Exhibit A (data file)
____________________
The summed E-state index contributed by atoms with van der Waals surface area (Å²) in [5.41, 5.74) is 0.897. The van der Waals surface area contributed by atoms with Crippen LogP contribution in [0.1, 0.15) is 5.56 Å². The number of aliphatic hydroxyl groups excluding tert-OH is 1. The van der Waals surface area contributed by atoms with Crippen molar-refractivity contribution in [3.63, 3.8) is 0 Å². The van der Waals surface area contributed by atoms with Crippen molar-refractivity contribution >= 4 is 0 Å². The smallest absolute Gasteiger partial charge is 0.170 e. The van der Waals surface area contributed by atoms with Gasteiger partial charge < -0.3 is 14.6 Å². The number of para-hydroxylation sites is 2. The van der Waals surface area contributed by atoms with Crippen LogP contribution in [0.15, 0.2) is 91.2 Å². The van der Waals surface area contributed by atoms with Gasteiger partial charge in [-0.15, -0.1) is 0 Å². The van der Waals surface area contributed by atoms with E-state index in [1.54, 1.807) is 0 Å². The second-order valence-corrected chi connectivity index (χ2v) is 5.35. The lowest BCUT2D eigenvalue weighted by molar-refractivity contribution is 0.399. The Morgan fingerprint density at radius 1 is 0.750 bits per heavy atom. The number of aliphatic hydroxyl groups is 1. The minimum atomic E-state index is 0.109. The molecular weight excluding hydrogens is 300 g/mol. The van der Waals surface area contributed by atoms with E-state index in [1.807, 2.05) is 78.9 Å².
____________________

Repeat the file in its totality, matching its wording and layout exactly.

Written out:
The summed E-state index contributed by atoms with van der Waals surface area (Å²) in [5.41, 5.74) is 0.897. The van der Waals surface area contributed by atoms with Crippen LogP contribution in [0.1, 0.15) is 5.56 Å². The number of aliphatic hydroxyl groups excluding tert-OH is 1. The van der Waals surface area contributed by atoms with Crippen molar-refractivity contribution in [3.63, 3.8) is 0 Å². The van der Waals surface area contributed by atoms with Crippen molar-refractivity contribution >= 4 is 0 Å². The smallest absolute Gasteiger partial charge is 0.170 e. The van der Waals surface area contributed by atoms with Gasteiger partial charge < -0.3 is 14.6 Å². The number of para-hydroxylation sites is 2. The van der Waals surface area contributed by atoms with Crippen LogP contribution in [0.15, 0.2) is 91.2 Å². The van der Waals surface area contributed by atoms with Gasteiger partial charge in [-0.15, -0.1) is 0 Å². The van der Waals surface area contributed by atoms with E-state index in [1.54, 1.807) is 0 Å². The second-order valence-corrected chi connectivity index (χ2v) is 5.35. The lowest BCUT2D eigenvalue weighted by molar-refractivity contribution is 0.399. The Morgan fingerprint density at radius 1 is 0.750 bits per heavy atom. The number of aliphatic hydroxyl groups is 1. The minimum atomic E-state index is 0.109. The molecular weight excluding hydrogens is 300 g/mol. The van der Waals surface area contributed by atoms with E-state index in [1.807, 2.05) is 78.9 Å².